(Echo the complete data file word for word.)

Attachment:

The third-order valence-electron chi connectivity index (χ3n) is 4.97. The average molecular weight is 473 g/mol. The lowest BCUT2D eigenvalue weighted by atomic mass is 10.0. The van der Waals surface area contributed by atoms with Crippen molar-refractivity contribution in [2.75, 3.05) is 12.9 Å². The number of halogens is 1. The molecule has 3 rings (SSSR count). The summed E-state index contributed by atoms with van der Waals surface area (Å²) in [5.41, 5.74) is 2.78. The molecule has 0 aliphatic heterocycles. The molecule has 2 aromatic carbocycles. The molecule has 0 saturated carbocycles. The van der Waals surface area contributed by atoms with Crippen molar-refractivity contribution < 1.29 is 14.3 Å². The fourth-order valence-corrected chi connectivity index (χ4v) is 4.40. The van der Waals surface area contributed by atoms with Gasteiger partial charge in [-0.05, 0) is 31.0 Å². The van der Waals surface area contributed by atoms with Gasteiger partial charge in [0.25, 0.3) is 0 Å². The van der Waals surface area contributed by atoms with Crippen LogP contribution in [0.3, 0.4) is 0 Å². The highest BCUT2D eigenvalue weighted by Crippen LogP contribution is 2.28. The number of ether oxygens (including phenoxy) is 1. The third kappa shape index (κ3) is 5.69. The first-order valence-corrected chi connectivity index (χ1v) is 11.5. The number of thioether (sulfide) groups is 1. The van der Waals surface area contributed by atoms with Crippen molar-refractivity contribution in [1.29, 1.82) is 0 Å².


The third-order valence-electron chi connectivity index (χ3n) is 4.97. The average molecular weight is 473 g/mol. The lowest BCUT2D eigenvalue weighted by atomic mass is 10.0. The van der Waals surface area contributed by atoms with Crippen molar-refractivity contribution in [2.75, 3.05) is 12.9 Å². The number of halogens is 1. The molecule has 3 rings (SSSR count). The summed E-state index contributed by atoms with van der Waals surface area (Å²) in [5.41, 5.74) is 2.78. The molecule has 0 aliphatic heterocycles. The molecule has 2 aromatic carbocycles. The molecule has 0 saturated carbocycles. The van der Waals surface area contributed by atoms with Crippen molar-refractivity contribution < 1.29 is 14.3 Å². The fourth-order valence-corrected chi connectivity index (χ4v) is 4.40. The van der Waals surface area contributed by atoms with Gasteiger partial charge in [-0.05, 0) is 31.0 Å². The van der Waals surface area contributed by atoms with Gasteiger partial charge in [0.25, 0.3) is 0 Å². The van der Waals surface area contributed by atoms with Crippen LogP contribution in [0.3, 0.4) is 0 Å². The highest BCUT2D eigenvalue weighted by Crippen LogP contribution is 2.28. The number of ether oxygens (including phenoxy) is 1. The third kappa shape index (κ3) is 5.69. The first-order valence-corrected chi connectivity index (χ1v) is 11.5. The number of thioether (sulfide) groups is 1. The van der Waals surface area contributed by atoms with Crippen molar-refractivity contribution in [1.29, 1.82) is 0 Å².